In hindsight, Lewis says, perhaps it wasn't amazing journalistic acumen that led him to the story of The Blind Side. "Maybe I stumbled onto it because it happens so often," he says.

Lewis is right: Once you start looking for these stories, you find them all over the country, at all levels of the sports world. Along with Oher and Willis, a 2009 Sports Illustrated story identified Keith Bulluck, Marcus Dixon, and Jeremy Maclin as three more NFL "players who owe their pro careers in part to white families who provided them havens from adverse circumstances." The Savannah Morning News reports that when University of Georgia defensive endDemarcus Dobbs moved in with a white family, his adoptive 9-year-old sister wrote the following poem in his honor: "He is my brother, but not of my mother / He is #58 and he is great / He gives the best hugs, and he doesn't do drugs." Similar stories proliferate across America's sports pages and Metro sections. (There's even a thriving Gulf Coast sub-genre of black athletes who moved in with white coaches and teachers after Hurricane Katrina.)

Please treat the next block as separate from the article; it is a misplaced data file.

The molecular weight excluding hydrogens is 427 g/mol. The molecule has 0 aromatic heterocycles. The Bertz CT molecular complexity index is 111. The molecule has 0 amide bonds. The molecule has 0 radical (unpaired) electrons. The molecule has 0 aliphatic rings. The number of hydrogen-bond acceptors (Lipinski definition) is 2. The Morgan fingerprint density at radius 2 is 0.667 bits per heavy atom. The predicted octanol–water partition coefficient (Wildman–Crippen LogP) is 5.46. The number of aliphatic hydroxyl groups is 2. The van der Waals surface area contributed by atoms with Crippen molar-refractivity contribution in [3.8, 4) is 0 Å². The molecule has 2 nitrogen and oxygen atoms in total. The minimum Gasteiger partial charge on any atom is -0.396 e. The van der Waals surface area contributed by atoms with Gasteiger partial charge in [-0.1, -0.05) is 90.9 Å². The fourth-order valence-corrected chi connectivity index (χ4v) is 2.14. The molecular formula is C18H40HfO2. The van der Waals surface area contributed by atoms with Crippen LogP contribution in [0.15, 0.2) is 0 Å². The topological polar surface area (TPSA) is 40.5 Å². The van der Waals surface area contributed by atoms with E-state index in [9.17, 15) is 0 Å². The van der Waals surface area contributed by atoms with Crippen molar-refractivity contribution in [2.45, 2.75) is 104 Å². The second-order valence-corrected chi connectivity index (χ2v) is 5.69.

And it's not just a football thing. Shawn Vanzant, a reserve on Butler's 2010 Final Four basketball team, lived for a time with the white family of a fellow high school hoops player. Dennis Rodman, of all people, lived with a white family as a college student in Oklahoma. In a 1988 Sports Illustrated article, the matriarch of Rodman's surrogate family talked about her attempts to sell the story to Hollywood. "People are telling me it's a TV movie," Pat Rich said, "but I see Academy Award winner written all over this." (While The Blind Side netted an Oscar for Sandra Bullock, Rodman's fish-out-of-water tale did in fact go straight to the small screen.)